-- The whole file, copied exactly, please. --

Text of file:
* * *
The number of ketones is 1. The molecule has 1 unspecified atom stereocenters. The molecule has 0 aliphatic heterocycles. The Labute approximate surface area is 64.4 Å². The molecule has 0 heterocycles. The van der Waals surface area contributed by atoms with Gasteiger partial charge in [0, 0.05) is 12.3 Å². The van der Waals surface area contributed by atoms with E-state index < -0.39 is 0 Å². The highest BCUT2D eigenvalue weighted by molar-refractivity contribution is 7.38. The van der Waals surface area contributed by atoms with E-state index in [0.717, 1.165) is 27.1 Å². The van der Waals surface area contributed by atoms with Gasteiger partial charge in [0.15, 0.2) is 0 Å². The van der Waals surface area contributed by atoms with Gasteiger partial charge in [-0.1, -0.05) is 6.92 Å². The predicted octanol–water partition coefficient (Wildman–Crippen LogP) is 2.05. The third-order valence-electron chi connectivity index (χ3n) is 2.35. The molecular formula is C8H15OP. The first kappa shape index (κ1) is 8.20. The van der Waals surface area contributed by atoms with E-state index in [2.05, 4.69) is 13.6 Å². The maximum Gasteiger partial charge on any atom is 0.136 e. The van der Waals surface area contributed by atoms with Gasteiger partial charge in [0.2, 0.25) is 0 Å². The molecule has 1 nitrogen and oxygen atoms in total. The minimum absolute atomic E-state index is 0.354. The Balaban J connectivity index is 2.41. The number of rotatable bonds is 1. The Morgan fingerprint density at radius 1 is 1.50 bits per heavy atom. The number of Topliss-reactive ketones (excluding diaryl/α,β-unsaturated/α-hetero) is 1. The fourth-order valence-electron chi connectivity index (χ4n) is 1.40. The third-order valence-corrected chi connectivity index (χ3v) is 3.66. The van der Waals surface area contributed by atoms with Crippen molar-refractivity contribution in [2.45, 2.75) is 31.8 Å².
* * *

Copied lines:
The number of ketones is 1. The molecule has 1 unspecified atom stereocenters. The molecule has 0 aliphatic heterocycles. The Labute approximate surface area is 64.4 Å². The molecule has 0 heterocycles. The van der Waals surface area contributed by atoms with Gasteiger partial charge in [0, 0.05) is 12.3 Å². The van der Waals surface area contributed by atoms with E-state index < -0.39 is 0 Å². The highest BCUT2D eigenvalue weighted by molar-refractivity contribution is 7.38. The van der Waals surface area contributed by atoms with E-state index in [0.717, 1.165) is 27.1 Å². The van der Waals surface area contributed by atoms with Gasteiger partial charge in [0.15, 0.2) is 0 Å². The van der Waals surface area contributed by atoms with Gasteiger partial charge in [-0.1, -0.05) is 6.92 Å². The predicted octanol–water partition coefficient (Wildman–Crippen LogP) is 2.05. The third-order valence-electron chi connectivity index (χ3n) is 2.35. The molecular formula is C8H15OP. The first kappa shape index (κ1) is 8.20. The van der Waals surface area contributed by atoms with E-state index in [2.05, 4.69) is 13.6 Å². The maximum Gasteiger partial charge on any atom is 0.136 e. The van der Waals surface area contributed by atoms with Gasteiger partial charge in [0.2, 0.25) is 0 Å². The molecule has 1 nitrogen and oxygen atoms in total. The minimum absolute atomic E-state index is 0.354. The Balaban J connectivity index is 2.41. The number of rotatable bonds is 1. The Morgan fingerprint density at radius 1 is 1.50 bits per heavy atom. The number of Topliss-reactive ketones (excluding diaryl/α,β-unsaturated/α-hetero) is 1. The fourth-order valence-electron chi connectivity index (χ4n) is 1.40. The third-order valence-corrected chi connectivity index (χ3v) is 3.66. The van der Waals surface area contributed by atoms with Crippen molar-refractivity contribution in [2.45, 2.75) is 31.8 Å².